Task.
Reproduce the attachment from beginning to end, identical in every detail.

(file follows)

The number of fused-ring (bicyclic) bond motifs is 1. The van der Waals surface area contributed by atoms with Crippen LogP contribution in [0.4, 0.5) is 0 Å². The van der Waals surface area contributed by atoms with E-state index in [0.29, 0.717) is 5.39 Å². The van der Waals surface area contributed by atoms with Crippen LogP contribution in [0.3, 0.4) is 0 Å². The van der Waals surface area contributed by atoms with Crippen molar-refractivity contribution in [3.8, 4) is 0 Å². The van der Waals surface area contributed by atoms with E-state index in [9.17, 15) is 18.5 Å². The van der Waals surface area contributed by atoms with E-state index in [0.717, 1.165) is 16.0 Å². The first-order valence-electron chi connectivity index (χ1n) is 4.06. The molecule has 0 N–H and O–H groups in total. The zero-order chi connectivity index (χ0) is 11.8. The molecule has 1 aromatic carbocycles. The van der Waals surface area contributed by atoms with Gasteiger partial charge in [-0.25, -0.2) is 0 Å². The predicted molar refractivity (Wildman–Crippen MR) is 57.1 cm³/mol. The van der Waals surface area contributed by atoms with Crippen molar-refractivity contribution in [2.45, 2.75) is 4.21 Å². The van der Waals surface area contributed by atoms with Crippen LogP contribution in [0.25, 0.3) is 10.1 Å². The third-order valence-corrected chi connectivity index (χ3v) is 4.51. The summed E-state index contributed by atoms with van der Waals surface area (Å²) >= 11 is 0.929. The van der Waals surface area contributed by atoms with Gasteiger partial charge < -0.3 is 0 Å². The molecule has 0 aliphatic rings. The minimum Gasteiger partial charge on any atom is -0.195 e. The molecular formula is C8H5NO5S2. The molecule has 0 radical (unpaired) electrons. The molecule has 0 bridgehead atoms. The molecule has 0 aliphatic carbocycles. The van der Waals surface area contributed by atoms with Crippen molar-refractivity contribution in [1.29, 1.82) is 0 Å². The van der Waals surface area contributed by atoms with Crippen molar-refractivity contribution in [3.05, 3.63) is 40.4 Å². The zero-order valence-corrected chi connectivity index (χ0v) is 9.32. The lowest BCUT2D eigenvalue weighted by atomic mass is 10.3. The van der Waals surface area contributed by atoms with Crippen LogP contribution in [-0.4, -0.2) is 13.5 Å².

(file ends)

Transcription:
The number of fused-ring (bicyclic) bond motifs is 1. The van der Waals surface area contributed by atoms with Crippen LogP contribution in [0.4, 0.5) is 0 Å². The van der Waals surface area contributed by atoms with E-state index in [0.29, 0.717) is 5.39 Å². The van der Waals surface area contributed by atoms with Crippen LogP contribution in [0.3, 0.4) is 0 Å². The van der Waals surface area contributed by atoms with Crippen molar-refractivity contribution in [3.8, 4) is 0 Å². The van der Waals surface area contributed by atoms with E-state index in [9.17, 15) is 18.5 Å². The van der Waals surface area contributed by atoms with E-state index in [0.717, 1.165) is 16.0 Å². The first-order valence-electron chi connectivity index (χ1n) is 4.06. The molecule has 0 N–H and O–H groups in total. The zero-order chi connectivity index (χ0) is 11.8. The molecule has 1 aromatic carbocycles. The van der Waals surface area contributed by atoms with Gasteiger partial charge in [-0.25, -0.2) is 0 Å². The predicted molar refractivity (Wildman–Crippen MR) is 57.1 cm³/mol. The van der Waals surface area contributed by atoms with Crippen molar-refractivity contribution in [2.45, 2.75) is 4.21 Å². The van der Waals surface area contributed by atoms with Crippen LogP contribution in [0.25, 0.3) is 10.1 Å². The third-order valence-corrected chi connectivity index (χ3v) is 4.51. The summed E-state index contributed by atoms with van der Waals surface area (Å²) >= 11 is 0.929. The van der Waals surface area contributed by atoms with Gasteiger partial charge < -0.3 is 0 Å². The molecule has 0 aliphatic rings. The minimum Gasteiger partial charge on any atom is -0.195 e. The molecular formula is C8H5NO5S2. The molecule has 0 radical (unpaired) electrons. The molecule has 0 bridgehead atoms. The molecule has 0 aliphatic carbocycles. The van der Waals surface area contributed by atoms with Crippen molar-refractivity contribution in [1.29, 1.82) is 0 Å². The van der Waals surface area contributed by atoms with Crippen molar-refractivity contribution in [3.05, 3.63) is 40.4 Å². The zero-order valence-corrected chi connectivity index (χ0v) is 9.32. The lowest BCUT2D eigenvalue weighted by atomic mass is 10.3. The van der Waals surface area contributed by atoms with Crippen LogP contribution in [-0.4, -0.2) is 13.5 Å².